# 20100709 - incorporated time zone identification
#          - fixed processing of continuation lines as Google seems to
#            have changed, in the last day, the number of spaces at
#            the start of the line for each continuation...
#          - remove backslashes used to protect commas in iCal text entries
# Last change: 2010.07.21 17:03:01

# a function to take the iCal formatted date+time, convert it into an
# internal form (seconds since time 0), and adjust according to the
# local time zone (specified by +-seconds calculated in the BEGIN
# section)

function datetimestamp(input)
    # convert the iCal Date+Time entry to a format that mktime can understand
    datespec = 
 "\\1 \\2 \\3 \\4 \\5 \\6", "g", input);
    # print "date spec : " datespec; convert this date+time into
    # seconds from the beginning of time and include adjustment for
    # time zone, as determined in the BEGIN section below.  For time
    # zone adjustment, I have not tested edge effects, specifically
    # what happens when UTC time is a different day to local time and
    # especially when an event with a duration crosses midnight in UTC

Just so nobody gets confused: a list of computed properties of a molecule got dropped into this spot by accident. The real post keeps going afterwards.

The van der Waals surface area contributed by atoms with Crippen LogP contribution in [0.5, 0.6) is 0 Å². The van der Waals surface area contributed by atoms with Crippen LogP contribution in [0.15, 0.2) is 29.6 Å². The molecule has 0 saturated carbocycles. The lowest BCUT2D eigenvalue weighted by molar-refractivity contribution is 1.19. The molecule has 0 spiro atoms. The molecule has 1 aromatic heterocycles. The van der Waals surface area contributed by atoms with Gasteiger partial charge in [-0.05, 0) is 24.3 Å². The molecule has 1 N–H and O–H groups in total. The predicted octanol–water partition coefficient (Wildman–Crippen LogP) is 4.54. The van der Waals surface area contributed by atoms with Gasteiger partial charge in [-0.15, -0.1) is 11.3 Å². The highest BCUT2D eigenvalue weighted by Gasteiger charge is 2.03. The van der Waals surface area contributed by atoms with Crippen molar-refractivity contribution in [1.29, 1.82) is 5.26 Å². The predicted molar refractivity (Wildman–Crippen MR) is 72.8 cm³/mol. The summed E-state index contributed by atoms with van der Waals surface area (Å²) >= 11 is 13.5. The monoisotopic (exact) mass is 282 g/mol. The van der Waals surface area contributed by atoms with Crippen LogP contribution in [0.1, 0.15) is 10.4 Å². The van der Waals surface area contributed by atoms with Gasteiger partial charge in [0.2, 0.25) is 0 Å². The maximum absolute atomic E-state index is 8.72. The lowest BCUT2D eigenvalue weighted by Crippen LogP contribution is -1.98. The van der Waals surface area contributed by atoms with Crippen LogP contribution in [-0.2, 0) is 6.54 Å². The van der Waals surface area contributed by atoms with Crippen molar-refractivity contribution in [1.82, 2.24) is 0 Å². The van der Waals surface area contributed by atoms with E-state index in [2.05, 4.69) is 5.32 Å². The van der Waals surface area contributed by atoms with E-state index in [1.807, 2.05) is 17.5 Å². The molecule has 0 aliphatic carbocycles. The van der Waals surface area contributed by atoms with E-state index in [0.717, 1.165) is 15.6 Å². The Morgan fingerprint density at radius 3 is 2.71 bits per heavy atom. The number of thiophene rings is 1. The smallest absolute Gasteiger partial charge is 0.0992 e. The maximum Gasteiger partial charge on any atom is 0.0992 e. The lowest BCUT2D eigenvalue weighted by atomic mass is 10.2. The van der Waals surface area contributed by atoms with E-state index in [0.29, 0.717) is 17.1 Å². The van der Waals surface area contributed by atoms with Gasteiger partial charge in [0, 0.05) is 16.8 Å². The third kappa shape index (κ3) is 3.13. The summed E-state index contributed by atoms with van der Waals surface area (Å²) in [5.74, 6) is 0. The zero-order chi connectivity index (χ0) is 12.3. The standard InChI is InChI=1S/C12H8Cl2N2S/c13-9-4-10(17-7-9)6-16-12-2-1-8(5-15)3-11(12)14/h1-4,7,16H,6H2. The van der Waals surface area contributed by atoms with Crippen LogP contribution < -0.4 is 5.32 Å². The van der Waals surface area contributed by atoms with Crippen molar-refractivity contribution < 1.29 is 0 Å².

# time.  It should work but...
    timestamp = mktime(datespec) + seconds;
    # print "adjusted    : " timestamp
    # print "Time stamp  : " strftime("%Y-%m-%d %H:%M", timestamp);
    return timestamp;

    # use a colon to separate the type of data line from the actual contents
    FS = ":";
    # determine the number of seconds to use for adjusting for time
    # zone difference from UTC.  This is used in the function
    # datetimestamp above.  The time zone information returned by
    # strftime() is in hours * 100 so we multiply by 36 to get
    # seconds.  This does not work for time zones that are not an
    # integral multiple of hours (e.g. Newfoundland)
    seconds = gensub("([+-])0", "\\1", "", strftime("%z")) * 36;
    date = "";
    entry = ""
    first = 1;                  # true until an event has been found
    headline = ""
    icalentry = ""  # the full entry for inspection
    id = ""
    indescription = 0;
    time2given = 0;
    print "#+AUTHOR:    Sven Bretfeld"
    print "#+EMAIL:     address@hidden"
    print "#+DESCRIPTION: converted using the ical2org awk script"
    print "#+CATEGORY: google"
    print " "

# continuation lines (at least from Google) start with two spaces
# if the continuation is after a description or a summary, append the entry
# to the respective variable

/^[ ]+/ { 
    if (indescription) {
        entry = entry gensub("\r", "", "g", gensub("^[ ]+", "", "", $0));
    } else if (insummary) {
        summary = summary gensub("\r", "", "g", gensub("^[ ]+", "", "", $0))